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countenance
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Moby Dick
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countenance
Used In
Moby Dick
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as in: a pleasant countenance Define
facial expression; or face; or composure
  • I have never seen him except in the remoter southern seas, and then always at too great a distance to study his countenance.

  • There are no more uses of "countenance" identified with this meaning, but check unspecified meaning below.

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  • She has a pleasant countenance.
  • Her countenance grew stern.

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unspecified meaning
  • Affected by the solemnity of the scene, there was a wondering gaze of incredulous curiosity in his countenance.
  • Savage though he was, and hideously marred about the face—at least to my taste—his countenance yet had a something in it which was by no means disagreeable.

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  • —and so saying I was unmethodically rushing up stairs again empty-handed, when Mrs. Hussey interposed the mustard-pot and vinegar-cruet, and the entire castor of her countenance.
  • Sometimes these tufts impart a rather brigandish expression to his otherwise solemn countenance.
  • More and more strangely and fiercely glad and approving, grew the countenance of the old man at every shout; while the mariners began to gaze curiously at each other, as if marvelling how it was that they themselves became so excited at such seemingly purposeless questions.
  • The head part turned over with a leather hinge, and there lay Queequeg in his coffin with little but his composed countenance in view.
  • And since the nose is the central and most conspicuous of the features; and since it perhaps most modifies and finally controls their combined expression; hence it would seem that its entire absence, as an external appendage, must very largely affect the countenance of the whale.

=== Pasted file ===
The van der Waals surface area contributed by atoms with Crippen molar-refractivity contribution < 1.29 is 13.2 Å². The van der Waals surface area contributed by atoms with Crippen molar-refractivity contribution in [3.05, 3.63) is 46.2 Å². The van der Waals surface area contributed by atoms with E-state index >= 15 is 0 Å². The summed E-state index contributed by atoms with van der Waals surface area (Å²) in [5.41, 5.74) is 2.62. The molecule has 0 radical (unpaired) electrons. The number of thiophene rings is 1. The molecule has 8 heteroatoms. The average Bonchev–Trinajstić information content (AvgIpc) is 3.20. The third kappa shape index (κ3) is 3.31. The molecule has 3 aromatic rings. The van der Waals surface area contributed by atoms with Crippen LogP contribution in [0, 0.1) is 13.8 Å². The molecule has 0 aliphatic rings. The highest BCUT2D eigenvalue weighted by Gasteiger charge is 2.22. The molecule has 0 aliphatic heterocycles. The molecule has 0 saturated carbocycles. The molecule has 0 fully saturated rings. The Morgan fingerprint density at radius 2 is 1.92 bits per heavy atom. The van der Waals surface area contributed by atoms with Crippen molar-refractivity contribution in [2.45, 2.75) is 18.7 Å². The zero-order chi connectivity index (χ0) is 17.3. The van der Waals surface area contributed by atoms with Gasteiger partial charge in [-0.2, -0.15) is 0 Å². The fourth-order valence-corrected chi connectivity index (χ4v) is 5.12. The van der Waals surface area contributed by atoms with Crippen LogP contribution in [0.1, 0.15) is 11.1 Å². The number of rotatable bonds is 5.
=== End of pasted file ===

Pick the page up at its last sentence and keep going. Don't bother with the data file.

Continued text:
• Though not one of the oarsmen was then facing the life and death peril so close to them ahead, yet with their eyes on the intense countenance of the mate in the stern of the boat, they knew that the imminent instant had come; they heard, too, an enormous wallowing sound as of fifty elephants stirring in their litter.
  • Whether any of the relatives of the seamen whose names appeared there were now among the congregation, I knew not; but so many are the unrecorded accidents in the fishery, and so plainly did several women present wear the countenance if not the trappings of some unceasing grief, that I feel sure that here before me were assembled those, in whose unhealing hearts the sight of those bleak tablets sympathetically caused the old wounds to bleed afresh.
  • "Face!" said I, "call that his face? very benevolent countenance then; but how hard he breathes, he’s heaving himself; get off, Queequeg, you are heavy, it’s grinding the face of the poor.

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  • Then watching the mate’s countenance, he added, "The steward, Mr. Starbuck, had the face to offer that calomel and jalap to Queequeg, there, this instant off the whale.

  • There are no more uses of "countenance" in the book.


To see samples from other sources, click a word sense below:
as in: a pleasant countenance Define
facial expression; or face; or composure
as in: giving countenance Define
to tolerate, approve, or show favor or support
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